[Marxism] A second Great Depression is still possible

johnaimani johnaimani at earthlink.net
Mon Oct 12 22:08:05 MDT 2009


(JAI:  This is evidence of a forthcoming "double dip".  The first wave 
attacked lower income levels of the working class but now the loss of 
purchasing power from these 'lower' levels affects upper tiers leading to a 
cascade of forclosure.  Also, next is commercial real estate defaults due to 
the same phenomenon.)

OCTOBER 13, 2009
Foreclosures Grow in Housing Market's Top Tiers
  a.. By NICK TIMIRAOS
New data suggest that foreclosures are rising in more expensive housing 
markets.

About 30% of foreclosures in June involved homes in the top third of local 
housing values, up from 16% when the foreclosure crisis began three years 
ago, according to new data from real-estate Web site Zillow.com. The bottom 
one-third of housing markets, by home value, now account for 35% of 
foreclosures, down from 55% in 2006.

The report shows that foreclosures, after declining earlier this year, began 
to accelerate in the late spring and that more expensive homes have more 
recently accounted for a growing share of all foreclosures. "The slope of 
that curve in recent months is much sharper than it was recently," said Stan 
Humphries, chief economist for Zillow. Rising foreclosures among 
more-expensive homes could create added pressure for a housing market that 
has shown signs of stabilizing in recent months as sales of lower-priced 
homes pick up.

The Zillow research compared homes against the median values for their local 
market and broke each market into three tiers by value. Zillow then looked 
at the share of monthly foreclosures in each tier over the past decade.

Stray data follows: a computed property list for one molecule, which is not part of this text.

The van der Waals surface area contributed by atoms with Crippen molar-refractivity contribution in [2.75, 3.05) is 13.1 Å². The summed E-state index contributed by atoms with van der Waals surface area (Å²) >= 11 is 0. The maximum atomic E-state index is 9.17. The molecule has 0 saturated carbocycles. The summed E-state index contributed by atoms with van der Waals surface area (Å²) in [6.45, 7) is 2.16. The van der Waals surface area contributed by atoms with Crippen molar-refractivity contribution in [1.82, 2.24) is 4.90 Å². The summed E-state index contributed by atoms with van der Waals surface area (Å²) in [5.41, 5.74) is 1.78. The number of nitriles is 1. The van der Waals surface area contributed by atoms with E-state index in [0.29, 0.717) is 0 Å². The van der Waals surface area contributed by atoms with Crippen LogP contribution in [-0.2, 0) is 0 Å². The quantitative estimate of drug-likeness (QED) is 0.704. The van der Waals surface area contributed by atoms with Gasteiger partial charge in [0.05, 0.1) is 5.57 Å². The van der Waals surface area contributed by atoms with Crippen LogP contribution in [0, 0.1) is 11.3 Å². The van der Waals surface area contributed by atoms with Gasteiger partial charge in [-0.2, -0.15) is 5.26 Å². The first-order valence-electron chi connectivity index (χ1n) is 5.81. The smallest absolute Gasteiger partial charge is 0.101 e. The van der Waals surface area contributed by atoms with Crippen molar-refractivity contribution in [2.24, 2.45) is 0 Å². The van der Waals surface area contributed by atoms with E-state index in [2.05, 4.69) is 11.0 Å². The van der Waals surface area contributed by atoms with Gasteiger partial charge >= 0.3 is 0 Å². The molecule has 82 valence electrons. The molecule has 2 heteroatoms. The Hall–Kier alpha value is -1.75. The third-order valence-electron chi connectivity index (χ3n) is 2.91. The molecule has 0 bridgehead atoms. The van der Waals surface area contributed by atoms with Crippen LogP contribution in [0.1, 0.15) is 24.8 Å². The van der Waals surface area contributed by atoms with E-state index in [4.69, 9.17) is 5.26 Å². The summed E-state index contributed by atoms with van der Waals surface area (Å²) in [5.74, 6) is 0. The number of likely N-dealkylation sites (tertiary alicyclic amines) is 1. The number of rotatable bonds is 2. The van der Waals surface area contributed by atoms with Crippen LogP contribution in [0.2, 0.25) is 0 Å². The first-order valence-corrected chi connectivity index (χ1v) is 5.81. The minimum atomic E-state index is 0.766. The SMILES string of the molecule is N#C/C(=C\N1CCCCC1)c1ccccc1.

Foreclosures are rising in more expensive markets as home values in those 
areas fall, leaving more homeowners with mortgages that exceed the value of 
their properties. Prime loans accounted for 58% of foreclosure starts in the 
second quarter, up from 44% last year, according to the Mortgage Bankers 
Association. Subprime mortgages accounted for one-third of foreclosure 
starts, down from one-half last year.

The prime category includes so-called exotic mortgages that were 
increasingly used to buy more expensive homes, including interest-only 
mortgages that allowed borrowers to defer principal payments during an 
initial period. Borrowers often aren't able to refinance out of these 
products because the drop in home values has left them with little equity in 
their homes.

Default rates are particularly high and expected to rise on option 
adjustable-rate mortgages, which allow borrowers to make minimum payments 
that may not cover the interest due. Monthly payments can increase to 
sharply higher levels after five years or when the outstanding balance 
reaches a certain level. A study by Fitch Ratings found that 46% of option 
ARMs were 30 days past due last month, even though just 12% of such loans 
have reset to higher monthly payments.

Zillow estimated that nearly one in four homes with mortgages was worth less 
than the value of the property at the end of June. Mr. Humphries said he 
didn't expect to see foreclosure volumes level off until later in 2010.

Write to Nick Timiraos at nick.timiraos at wsj.com

Printed in The Wall Street Journal, page A19
----- Original Message ----- 
From: "Louis Proyect" <lnp3 at panix.com>
To: "Activists and scholars in Marxist tradition" 
<marxism at lists.econ.utah.edu>
Sent: Monday, October 12, 2009 6:17 AM
Subject: [Marxism] A second Great Depression is still possible


> (posted to LBO-Talk by Ira Glazer)
>
> http://blogs.ft.com/economistsforum/2009/10/a-second-great-depression-is-still-possible/
>
> Over the past year the global economy has experienced a massive 
> contraction, the deepest since the Great Depression of the 1930s. But this 
> spring, economists started talking of “green shoots” of recovery and that 
> optimistic assessment quickly spread to Wall Street. More recently, on the 
> anniversary of the Lehman Brothers crash, Ben Bernanke, Federal Reserve 
> chairman, officially blessed this consensus by declaring the recession is 
> “very likely over”.
Clip 





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